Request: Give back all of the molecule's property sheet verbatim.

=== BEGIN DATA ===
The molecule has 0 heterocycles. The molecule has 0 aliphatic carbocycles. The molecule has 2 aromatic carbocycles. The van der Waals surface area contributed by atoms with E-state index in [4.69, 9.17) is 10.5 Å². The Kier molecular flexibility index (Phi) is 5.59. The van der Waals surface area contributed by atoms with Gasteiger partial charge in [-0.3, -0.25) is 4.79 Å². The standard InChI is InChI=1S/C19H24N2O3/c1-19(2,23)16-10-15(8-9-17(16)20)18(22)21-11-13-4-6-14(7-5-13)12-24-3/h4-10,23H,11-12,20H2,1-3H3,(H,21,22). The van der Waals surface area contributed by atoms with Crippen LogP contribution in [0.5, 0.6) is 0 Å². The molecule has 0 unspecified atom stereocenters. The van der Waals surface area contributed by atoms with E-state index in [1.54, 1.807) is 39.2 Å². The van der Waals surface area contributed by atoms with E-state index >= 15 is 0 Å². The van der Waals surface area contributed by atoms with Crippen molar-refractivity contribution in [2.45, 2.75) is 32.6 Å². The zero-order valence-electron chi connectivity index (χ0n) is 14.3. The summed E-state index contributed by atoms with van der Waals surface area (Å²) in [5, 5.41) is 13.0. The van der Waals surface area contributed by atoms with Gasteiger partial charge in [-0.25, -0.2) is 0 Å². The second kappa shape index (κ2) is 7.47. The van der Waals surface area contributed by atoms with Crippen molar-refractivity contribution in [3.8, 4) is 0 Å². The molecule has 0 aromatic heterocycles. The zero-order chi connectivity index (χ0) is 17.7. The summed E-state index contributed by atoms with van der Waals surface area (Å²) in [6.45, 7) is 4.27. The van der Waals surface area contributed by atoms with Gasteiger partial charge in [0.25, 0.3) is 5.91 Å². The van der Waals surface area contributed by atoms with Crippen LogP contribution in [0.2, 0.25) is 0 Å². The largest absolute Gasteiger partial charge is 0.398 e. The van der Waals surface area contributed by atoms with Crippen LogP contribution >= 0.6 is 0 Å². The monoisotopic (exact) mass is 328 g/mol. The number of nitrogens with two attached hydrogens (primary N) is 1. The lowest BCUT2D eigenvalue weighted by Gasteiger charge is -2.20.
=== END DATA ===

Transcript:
The molecule has 0 heterocycles. The molecule has 0 aliphatic carbocycles. The molecule has 2 aromatic carbocycles. The van der Waals surface area contributed by atoms with E-state index in [4.69, 9.17) is 10.5 Å². The Kier molecular flexibility index (Phi) is 5.59. The van der Waals surface area contributed by atoms with Gasteiger partial charge in [-0.3, -0.25) is 4.79 Å². The standard InChI is InChI=1S/C19H24N2O3/c1-19(2,23)16-10-15(8-9-17(16)20)18(22)21-11-13-4-6-14(7-5-13)12-24-3/h4-10,23H,11-12,20H2,1-3H3,(H,21,22). The van der Waals surface area contributed by atoms with Crippen LogP contribution in [0.5, 0.6) is 0 Å². The molecule has 0 unspecified atom stereocenters. The van der Waals surface area contributed by atoms with E-state index in [1.54, 1.807) is 39.2 Å². The van der Waals surface area contributed by atoms with E-state index >= 15 is 0 Å². The van der Waals surface area contributed by atoms with Crippen molar-refractivity contribution in [2.45, 2.75) is 32.6 Å². The zero-order valence-electron chi connectivity index (χ0n) is 14.3. The summed E-state index contributed by atoms with van der Waals surface area (Å²) in [5, 5.41) is 13.0. The van der Waals surface area contributed by atoms with Gasteiger partial charge in [-0.25, -0.2) is 0 Å². The second kappa shape index (κ2) is 7.47. The van der Waals surface area contributed by atoms with Crippen molar-refractivity contribution in [3.8, 4) is 0 Å². The molecule has 0 aromatic heterocycles. The zero-order chi connectivity index (χ0) is 17.7. The summed E-state index contributed by atoms with van der Waals surface area (Å²) in [6.45, 7) is 4.27. The van der Waals surface area contributed by atoms with Gasteiger partial charge in [0.25, 0.3) is 5.91 Å². The van der Waals surface area contributed by atoms with Crippen LogP contribution in [0.2, 0.25) is 0 Å². The largest absolute Gasteiger partial charge is 0.398 e. The van der Waals surface area contributed by atoms with Crippen LogP contribution >= 0.6 is 0 Å². The monoisotopic (exact) mass is 328 g/mol. The number of nitrogens with two attached hydrogens (primary N) is 1. The lowest BCUT2D eigenvalue weighted by Gasteiger charge is -2.20.